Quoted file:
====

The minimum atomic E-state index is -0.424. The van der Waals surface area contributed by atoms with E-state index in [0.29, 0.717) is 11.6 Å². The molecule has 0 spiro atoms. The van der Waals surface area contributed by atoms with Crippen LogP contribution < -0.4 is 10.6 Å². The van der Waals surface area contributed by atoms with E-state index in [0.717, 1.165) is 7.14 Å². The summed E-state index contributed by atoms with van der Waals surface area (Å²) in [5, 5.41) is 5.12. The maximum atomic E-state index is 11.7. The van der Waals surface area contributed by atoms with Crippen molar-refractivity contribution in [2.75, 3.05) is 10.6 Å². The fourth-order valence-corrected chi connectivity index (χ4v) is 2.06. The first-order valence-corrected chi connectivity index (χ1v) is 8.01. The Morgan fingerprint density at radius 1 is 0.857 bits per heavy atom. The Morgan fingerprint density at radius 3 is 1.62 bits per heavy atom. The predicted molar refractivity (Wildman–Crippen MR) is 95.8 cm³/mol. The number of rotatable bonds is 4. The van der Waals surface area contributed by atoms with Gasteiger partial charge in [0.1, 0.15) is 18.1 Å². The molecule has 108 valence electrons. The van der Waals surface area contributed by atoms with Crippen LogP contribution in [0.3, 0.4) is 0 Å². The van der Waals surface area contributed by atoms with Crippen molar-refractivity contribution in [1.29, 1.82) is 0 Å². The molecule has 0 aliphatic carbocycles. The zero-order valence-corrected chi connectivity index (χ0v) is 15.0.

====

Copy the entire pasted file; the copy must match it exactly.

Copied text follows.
The minimum atomic E-state index is -0.424. The van der Waals surface area contributed by atoms with E-state index in [0.29, 0.717) is 11.6 Å². The molecule has 0 spiro atoms. The van der Waals surface area contributed by atoms with Crippen LogP contribution < -0.4 is 10.6 Å². The van der Waals surface area contributed by atoms with E-state index in [0.717, 1.165) is 7.14 Å². The summed E-state index contributed by atoms with van der Waals surface area (Å²) in [5, 5.41) is 5.12. The maximum atomic E-state index is 11.7. The van der Waals surface area contributed by atoms with Crippen molar-refractivity contribution in [2.75, 3.05) is 10.6 Å². The fourth-order valence-corrected chi connectivity index (χ4v) is 2.06. The first-order valence-corrected chi connectivity index (χ1v) is 8.01. The Morgan fingerprint density at radius 1 is 0.857 bits per heavy atom. The Morgan fingerprint density at radius 3 is 1.62 bits per heavy atom. The predicted molar refractivity (Wildman–Crippen MR) is 95.8 cm³/mol. The number of rotatable bonds is 4. The van der Waals surface area contributed by atoms with Gasteiger partial charge in [0.1, 0.15) is 18.1 Å². The molecule has 108 valence electrons. The van der Waals surface area contributed by atoms with Crippen LogP contribution in [0.3, 0.4) is 0 Å². The van der Waals surface area contributed by atoms with Crippen molar-refractivity contribution in [1.29, 1.82) is 0 Å². The molecule has 0 aliphatic carbocycles. The zero-order valence-corrected chi connectivity index (χ0v) is 15.0.